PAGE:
Psychoacoustics and Experimental Audiology
Tel. +43 1 51581-2514
Bernhard Laback first studied natural-sciences oriented (systematic) musicology with a focus on psychoacoustics at University of Vienna. In 2004 he graduated with his thesis: ‘The influence of the strings' spectrum on the radiated sound of the violin’. In parallel he studied sound engineering at the Institute of Electroacoustics and Electronic Music (Univ. of Music and Applied Arts, Vienna) which he completed successfully with Diploma in 2004. He then worked on his interdisciplinary PhD thesis at the University of Vienna, the Free University Hospital Amsterdam, and the Medical University of Vienna, titled "Music perception with sensorineural hearing impairment and applications for signal processing algorithms in hearing aids". He defended the thesis in 1999.
Bernhard Laback received the DOC (doctoral) grant of the Austrian Academy of Sciences for his PhD work. Within the course of the PhD he worked at the Experimental Audiology Group of the Free University Medical Center, Amsterdam, local advisor: Dr. Niek Versfeld), which allowed him to enter the research field of hearing impairment.
Back in Vienna, he started working at Acoustics Research Institute (ARI) in 1999. He built up a working group focusing on psychophysical studies with cochlear implant (CI), normal hearing (NH), and hearing-impaired (HI) listeners.
In 2011 Bernhard Laback was elected as Fellow of the Institute of Advanced Studies (Hanse-Wissenschaftskolleg, HWK) in Delmenhorst, Germany. During a nine-month fellowship in 2012 he cooperated with the University of Oldenburg, Medical Physics Department (Prof. Birger Kollmeier).
In 2013 Bernhard Laback habilitated in General or Experimental Psychology at the University of Vienna ("The Psychophysical Bases of Spatial Hearing in Acoustic and Electric Stimulation").
Bernhard Laback is principal investigator in current and past nationally and internationally funded research projects (see Projects).
Bernhard Laback is interested in various aspects of human auditory perception. One particular focus of his work is on perceptual deficits of listeners supplied with cochlear implants (CIs). He compares auditory performance between CI, NH, and partly also HI listeners, with the goals of (1) describing the nature of the perceptual deficit, (2) devising methods to compensate for perceptual deficits by means of hearing devices, and (3) developing and informing models of the normal auditory system. A focus of his work is on spatial hearing, both in the horizontal and vertical dimensions. The follwing highlights some of the projects:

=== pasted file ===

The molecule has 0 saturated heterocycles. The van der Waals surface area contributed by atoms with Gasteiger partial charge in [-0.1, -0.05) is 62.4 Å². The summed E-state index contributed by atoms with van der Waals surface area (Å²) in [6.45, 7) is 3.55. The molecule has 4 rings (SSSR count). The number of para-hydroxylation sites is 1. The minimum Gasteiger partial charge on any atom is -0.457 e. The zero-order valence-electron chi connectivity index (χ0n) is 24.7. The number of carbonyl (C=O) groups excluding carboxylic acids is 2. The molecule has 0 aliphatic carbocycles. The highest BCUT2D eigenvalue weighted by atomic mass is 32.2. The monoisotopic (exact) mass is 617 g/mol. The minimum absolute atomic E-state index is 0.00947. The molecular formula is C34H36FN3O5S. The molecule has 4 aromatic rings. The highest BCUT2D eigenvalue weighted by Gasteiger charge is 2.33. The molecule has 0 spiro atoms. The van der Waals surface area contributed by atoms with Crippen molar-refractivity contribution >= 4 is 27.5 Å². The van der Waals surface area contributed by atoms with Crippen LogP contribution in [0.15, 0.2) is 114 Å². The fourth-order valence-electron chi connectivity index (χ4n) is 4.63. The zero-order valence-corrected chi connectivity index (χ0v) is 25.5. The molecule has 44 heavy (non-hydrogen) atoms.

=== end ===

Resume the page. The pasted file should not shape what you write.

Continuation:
In the Austrian-Science Fund (FWF) funded project CI-HRTF he and his colleagues studies the feasibility of localizing in vertical planes with CIs.
In the internally funded project ITD Jitter he and his colleagues found that introducing interaurally coherent jitter in the stimulation timing enhances the sensitivity to interaural time differences (ITDs). This research resulted in a publication in PNAS and an international patent.
In the NIH-funded project ITD PsyPhy, a cooperation with the Massachusetts Eye and Ear Infirmary (Harvard Medical School, Boston), physiological studies in rabbits (PI: Bertrand Delgutte) are combined with human psychophysical studies (our lab) to explore new approaches for enhancing ITD cues in CI stimulation. Inspired by our jitter studies and subsequent physiological studies of the Boston group, we introduce short inter-stimulus intervals to enhance ITD cues at selected instances of amplitude modulated sounds.
Together with colleagues from ARI and international cooperation partners from the LMA (CNRS, Marseille), he studies time-frequency masking effects and their application in perceptual audio coding (recent project: POTION).
Plasticity in auditory perception, particularly in spatial hearing, is also a topic of interest of Bernhard Laback. This resuled in a publication on the adaptation to frequency-warped HRTFs in in sound localization, a publication on the short-time effect of auditory feedback training with frequency-warped electrode mappings with CIs, and a master thesis (starting in Oct. 2016) on the long-time re-weighting of binaural cues (ITDs and interaural level differences, ILDs) based on visual feedback.
In the FWF-funded project BiPhase, Bernhard Laback and his colleague Hisaaki Tabuchi study the feasibility of a method to measure the cochlear phase response that does not rely on cochlear compression and is thus suitable for application in listeners with cochlear hearing impairment.
As part of his HWK fellowship program, and in cooperation with the Oldenburg University (Mathias Dietz), Bernhard Laback is studyies temporal effects in ILD perception.
Bernhard Laback recently became interested in auditory and audio-visual priming effects. A cooperation with the Faculty of Psychology of the University of Vienna recently resulted in a publication in J Exp Psychol Learn Mem Cogn. A master thesis on this topic will start in Oct. 2016.
All these projects are done in cooperation with other ARI members and/or with national and international collaborators.
For more details about relevant projects, please see Projects.
Professional societies and activities
- Acoustic Society of America (ASA)
- German Acoustics Association (DEGA)
- Association for Research in Otolaryngology (ARO)
- Austrian Association for Implantable Hearing Systems (CIA)